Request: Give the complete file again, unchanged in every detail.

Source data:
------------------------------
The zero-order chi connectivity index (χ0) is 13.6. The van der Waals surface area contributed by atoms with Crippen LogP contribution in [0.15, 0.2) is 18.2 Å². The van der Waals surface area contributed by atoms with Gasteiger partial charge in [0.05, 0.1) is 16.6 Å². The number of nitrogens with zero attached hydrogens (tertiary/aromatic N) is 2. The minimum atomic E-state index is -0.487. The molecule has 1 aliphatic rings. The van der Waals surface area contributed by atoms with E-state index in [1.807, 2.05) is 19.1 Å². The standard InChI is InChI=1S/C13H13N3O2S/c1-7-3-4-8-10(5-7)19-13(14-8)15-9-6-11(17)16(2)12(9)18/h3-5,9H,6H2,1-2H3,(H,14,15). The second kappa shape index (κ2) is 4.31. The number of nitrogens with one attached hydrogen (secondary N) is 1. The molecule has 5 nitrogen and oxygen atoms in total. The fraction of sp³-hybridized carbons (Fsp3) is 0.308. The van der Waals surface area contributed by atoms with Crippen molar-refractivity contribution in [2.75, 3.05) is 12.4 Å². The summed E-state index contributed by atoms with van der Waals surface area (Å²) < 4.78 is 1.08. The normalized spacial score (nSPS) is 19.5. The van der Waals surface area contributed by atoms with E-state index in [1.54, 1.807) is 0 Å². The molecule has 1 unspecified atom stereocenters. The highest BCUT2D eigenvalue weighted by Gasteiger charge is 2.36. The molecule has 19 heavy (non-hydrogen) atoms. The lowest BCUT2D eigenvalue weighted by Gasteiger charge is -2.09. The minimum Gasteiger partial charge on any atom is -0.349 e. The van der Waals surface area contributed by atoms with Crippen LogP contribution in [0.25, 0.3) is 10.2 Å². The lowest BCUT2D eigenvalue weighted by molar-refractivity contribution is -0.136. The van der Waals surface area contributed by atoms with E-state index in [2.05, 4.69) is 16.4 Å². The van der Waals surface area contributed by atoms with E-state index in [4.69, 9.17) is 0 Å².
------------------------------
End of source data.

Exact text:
The zero-order chi connectivity index (χ0) is 13.6. The van der Waals surface area contributed by atoms with Crippen LogP contribution in [0.15, 0.2) is 18.2 Å². The van der Waals surface area contributed by atoms with Gasteiger partial charge in [0.05, 0.1) is 16.6 Å². The number of nitrogens with zero attached hydrogens (tertiary/aromatic N) is 2. The minimum atomic E-state index is -0.487. The molecule has 1 aliphatic rings. The van der Waals surface area contributed by atoms with E-state index in [1.807, 2.05) is 19.1 Å². The standard InChI is InChI=1S/C13H13N3O2S/c1-7-3-4-8-10(5-7)19-13(14-8)15-9-6-11(17)16(2)12(9)18/h3-5,9H,6H2,1-2H3,(H,14,15). The second kappa shape index (κ2) is 4.31. The number of nitrogens with one attached hydrogen (secondary N) is 1. The molecule has 5 nitrogen and oxygen atoms in total. The fraction of sp³-hybridized carbons (Fsp3) is 0.308. The van der Waals surface area contributed by atoms with Crippen molar-refractivity contribution in [2.75, 3.05) is 12.4 Å². The summed E-state index contributed by atoms with van der Waals surface area (Å²) < 4.78 is 1.08. The normalized spacial score (nSPS) is 19.5. The van der Waals surface area contributed by atoms with E-state index in [1.54, 1.807) is 0 Å². The molecule has 1 unspecified atom stereocenters. The highest BCUT2D eigenvalue weighted by Gasteiger charge is 2.36. The molecule has 19 heavy (non-hydrogen) atoms. The lowest BCUT2D eigenvalue weighted by Gasteiger charge is -2.09. The minimum Gasteiger partial charge on any atom is -0.349 e. The van der Waals surface area contributed by atoms with Crippen LogP contribution in [0.25, 0.3) is 10.2 Å². The lowest BCUT2D eigenvalue weighted by molar-refractivity contribution is -0.136. The van der Waals surface area contributed by atoms with E-state index in [2.05, 4.69) is 16.4 Å². The van der Waals surface area contributed by atoms with E-state index in [4.69, 9.17) is 0 Å².